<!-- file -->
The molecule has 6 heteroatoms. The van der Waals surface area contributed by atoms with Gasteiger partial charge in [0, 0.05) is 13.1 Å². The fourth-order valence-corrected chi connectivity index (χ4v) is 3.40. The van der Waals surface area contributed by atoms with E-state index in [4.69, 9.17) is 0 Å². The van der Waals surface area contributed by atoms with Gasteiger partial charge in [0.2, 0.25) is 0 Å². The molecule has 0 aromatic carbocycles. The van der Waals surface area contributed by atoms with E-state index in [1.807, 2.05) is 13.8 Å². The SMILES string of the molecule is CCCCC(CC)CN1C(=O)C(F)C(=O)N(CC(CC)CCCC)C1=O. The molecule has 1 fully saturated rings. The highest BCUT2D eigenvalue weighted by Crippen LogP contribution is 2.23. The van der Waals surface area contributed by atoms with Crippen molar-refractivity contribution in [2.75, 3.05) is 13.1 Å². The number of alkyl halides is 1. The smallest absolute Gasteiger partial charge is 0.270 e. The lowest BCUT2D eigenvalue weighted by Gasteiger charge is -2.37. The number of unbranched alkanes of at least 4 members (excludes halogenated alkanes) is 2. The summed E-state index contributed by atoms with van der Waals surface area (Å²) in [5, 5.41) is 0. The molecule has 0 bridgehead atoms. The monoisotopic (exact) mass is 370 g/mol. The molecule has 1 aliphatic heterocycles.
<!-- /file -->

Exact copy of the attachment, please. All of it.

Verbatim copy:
The molecule has 6 heteroatoms. The van der Waals surface area contributed by atoms with Gasteiger partial charge in [0, 0.05) is 13.1 Å². The fourth-order valence-corrected chi connectivity index (χ4v) is 3.40. The van der Waals surface area contributed by atoms with E-state index in [4.69, 9.17) is 0 Å². The van der Waals surface area contributed by atoms with Gasteiger partial charge in [0.2, 0.25) is 0 Å². The molecule has 0 aromatic carbocycles. The van der Waals surface area contributed by atoms with E-state index in [1.807, 2.05) is 13.8 Å². The SMILES string of the molecule is CCCCC(CC)CN1C(=O)C(F)C(=O)N(CC(CC)CCCC)C1=O. The molecule has 1 fully saturated rings. The highest BCUT2D eigenvalue weighted by Crippen LogP contribution is 2.23. The van der Waals surface area contributed by atoms with Crippen molar-refractivity contribution in [2.75, 3.05) is 13.1 Å². The number of alkyl halides is 1. The smallest absolute Gasteiger partial charge is 0.270 e. The lowest BCUT2D eigenvalue weighted by Gasteiger charge is -2.37. The number of unbranched alkanes of at least 4 members (excludes halogenated alkanes) is 2. The summed E-state index contributed by atoms with van der Waals surface area (Å²) in [5, 5.41) is 0. The molecule has 0 bridgehead atoms. The monoisotopic (exact) mass is 370 g/mol. The molecule has 1 aliphatic heterocycles.